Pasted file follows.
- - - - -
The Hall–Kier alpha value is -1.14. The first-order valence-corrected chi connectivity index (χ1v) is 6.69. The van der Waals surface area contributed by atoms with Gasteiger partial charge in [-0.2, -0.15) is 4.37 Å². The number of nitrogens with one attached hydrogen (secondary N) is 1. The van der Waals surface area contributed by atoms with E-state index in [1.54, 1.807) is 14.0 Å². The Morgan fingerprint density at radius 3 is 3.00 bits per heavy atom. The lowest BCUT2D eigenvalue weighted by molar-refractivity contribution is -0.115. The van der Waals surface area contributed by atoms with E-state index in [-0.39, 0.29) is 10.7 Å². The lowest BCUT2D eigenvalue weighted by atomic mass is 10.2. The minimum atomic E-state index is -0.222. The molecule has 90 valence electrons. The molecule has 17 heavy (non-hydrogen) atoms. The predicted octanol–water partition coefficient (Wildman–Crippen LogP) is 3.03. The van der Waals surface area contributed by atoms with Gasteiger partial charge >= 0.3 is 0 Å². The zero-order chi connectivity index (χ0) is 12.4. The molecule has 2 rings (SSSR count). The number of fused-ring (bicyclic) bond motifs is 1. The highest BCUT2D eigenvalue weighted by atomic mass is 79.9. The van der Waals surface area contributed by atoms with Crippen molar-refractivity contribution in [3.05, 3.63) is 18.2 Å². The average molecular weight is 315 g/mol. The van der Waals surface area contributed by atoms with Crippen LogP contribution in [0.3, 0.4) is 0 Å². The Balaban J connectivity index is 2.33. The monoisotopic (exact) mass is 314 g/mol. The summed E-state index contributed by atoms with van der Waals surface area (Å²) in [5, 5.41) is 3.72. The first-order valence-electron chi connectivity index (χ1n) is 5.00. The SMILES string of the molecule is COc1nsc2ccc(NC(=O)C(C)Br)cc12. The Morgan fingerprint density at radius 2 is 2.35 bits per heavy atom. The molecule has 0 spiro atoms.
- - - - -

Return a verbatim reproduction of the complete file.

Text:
The Hall–Kier alpha value is -1.14. The first-order valence-corrected chi connectivity index (χ1v) is 6.69. The van der Waals surface area contributed by atoms with Gasteiger partial charge in [-0.2, -0.15) is 4.37 Å². The number of nitrogens with one attached hydrogen (secondary N) is 1. The van der Waals surface area contributed by atoms with E-state index in [1.54, 1.807) is 14.0 Å². The Morgan fingerprint density at radius 3 is 3.00 bits per heavy atom. The lowest BCUT2D eigenvalue weighted by molar-refractivity contribution is -0.115. The van der Waals surface area contributed by atoms with E-state index in [-0.39, 0.29) is 10.7 Å². The lowest BCUT2D eigenvalue weighted by atomic mass is 10.2. The minimum atomic E-state index is -0.222. The molecule has 90 valence electrons. The molecule has 17 heavy (non-hydrogen) atoms. The predicted octanol–water partition coefficient (Wildman–Crippen LogP) is 3.03. The van der Waals surface area contributed by atoms with Gasteiger partial charge >= 0.3 is 0 Å². The zero-order chi connectivity index (χ0) is 12.4. The molecule has 2 rings (SSSR count). The number of fused-ring (bicyclic) bond motifs is 1. The highest BCUT2D eigenvalue weighted by atomic mass is 79.9. The van der Waals surface area contributed by atoms with Crippen molar-refractivity contribution in [3.05, 3.63) is 18.2 Å². The average molecular weight is 315 g/mol. The van der Waals surface area contributed by atoms with Crippen LogP contribution in [0.3, 0.4) is 0 Å². The Balaban J connectivity index is 2.33. The monoisotopic (exact) mass is 314 g/mol. The summed E-state index contributed by atoms with van der Waals surface area (Å²) in [5, 5.41) is 3.72. The first-order valence-electron chi connectivity index (χ1n) is 5.00. The SMILES string of the molecule is COc1nsc2ccc(NC(=O)C(C)Br)cc12. The Morgan fingerprint density at radius 2 is 2.35 bits per heavy atom. The molecule has 0 spiro atoms.